Evaluating complex interventions using Theory of Change
The evaluation stage of a complex intervention using a ToC approach involves identifying at least one indicator for every precondition within that framework to measure whether it has been achieved. Indicators must be specific enough to describe what change is necessary in the precondition to move up the causal pathway (for example how many people need to be trained in order to deliver the intervention as intended). Pre-specifying the level of change needed to achieve an precondition makes it easier to design the components of the intervention to achieve that target. It also ensures that the indicators are meaningful measures of whether a precondition has been achieved or not. For example in SHARE, we measure whether the peer support workers have acquired the skills from training in order to deliver the counselling as intended, rather than simply recording how many people have been trained.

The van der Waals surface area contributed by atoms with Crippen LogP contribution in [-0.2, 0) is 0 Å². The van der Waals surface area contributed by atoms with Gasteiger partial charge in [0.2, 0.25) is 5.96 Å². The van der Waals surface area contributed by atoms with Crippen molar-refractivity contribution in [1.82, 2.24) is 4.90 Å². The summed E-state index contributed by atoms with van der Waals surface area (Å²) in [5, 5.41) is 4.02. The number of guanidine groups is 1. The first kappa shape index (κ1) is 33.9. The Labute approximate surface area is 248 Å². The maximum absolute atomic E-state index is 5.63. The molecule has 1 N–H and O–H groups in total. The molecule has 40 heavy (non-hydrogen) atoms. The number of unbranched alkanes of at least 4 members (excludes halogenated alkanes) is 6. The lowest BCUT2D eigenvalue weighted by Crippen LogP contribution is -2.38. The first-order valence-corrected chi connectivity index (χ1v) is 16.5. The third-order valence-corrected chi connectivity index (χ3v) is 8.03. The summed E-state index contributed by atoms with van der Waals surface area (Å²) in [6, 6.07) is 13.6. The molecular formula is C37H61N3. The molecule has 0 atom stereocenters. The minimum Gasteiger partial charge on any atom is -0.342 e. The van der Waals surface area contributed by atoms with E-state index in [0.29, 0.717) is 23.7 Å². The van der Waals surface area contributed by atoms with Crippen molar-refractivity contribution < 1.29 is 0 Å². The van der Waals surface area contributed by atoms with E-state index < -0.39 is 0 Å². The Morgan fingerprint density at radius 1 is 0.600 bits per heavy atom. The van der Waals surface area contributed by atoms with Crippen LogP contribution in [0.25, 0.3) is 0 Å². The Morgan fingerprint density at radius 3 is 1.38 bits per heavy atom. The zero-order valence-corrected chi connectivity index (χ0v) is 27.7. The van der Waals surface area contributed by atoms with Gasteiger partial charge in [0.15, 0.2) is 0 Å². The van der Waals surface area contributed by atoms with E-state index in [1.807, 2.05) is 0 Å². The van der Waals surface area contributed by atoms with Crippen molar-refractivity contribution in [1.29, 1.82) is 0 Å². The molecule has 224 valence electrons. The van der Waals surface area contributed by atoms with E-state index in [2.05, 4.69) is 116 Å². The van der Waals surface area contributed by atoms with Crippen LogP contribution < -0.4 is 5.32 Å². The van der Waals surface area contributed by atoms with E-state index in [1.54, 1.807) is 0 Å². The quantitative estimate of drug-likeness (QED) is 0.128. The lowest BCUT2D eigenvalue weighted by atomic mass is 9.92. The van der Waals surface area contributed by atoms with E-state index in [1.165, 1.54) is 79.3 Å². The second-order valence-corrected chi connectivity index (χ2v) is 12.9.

Evaluation using a ToC framework involves measuring indicators at all stages of implementation, not just an intervention’s primary and secondary outcomes. This includes a wider range of input, process, output and outcome indicators than may normally be measured, with a clear focus on measuring whether key stages in the causal pathway are achieved. ToC can therefore be used as the theoretical framework on which to base a detailed process evaluation necessary to unpack the ‘black box’ of a complex intervention[5, 27]. ToC allows for multiple outcomes of the intervention to be pre-specified within a theoretical framework, thereby explicitly evaluating the multiple outcomes that complex interventions may lead to. In SHARE, multiple preconditions to be captured by the evaluation include the core competencies of peer support workers, the willingness of mothers with depression to seek and receive treatment, as well as the long-term outcomes of the impact of the intervention on maternal clinical, social and economic outcomes, as well as on child health.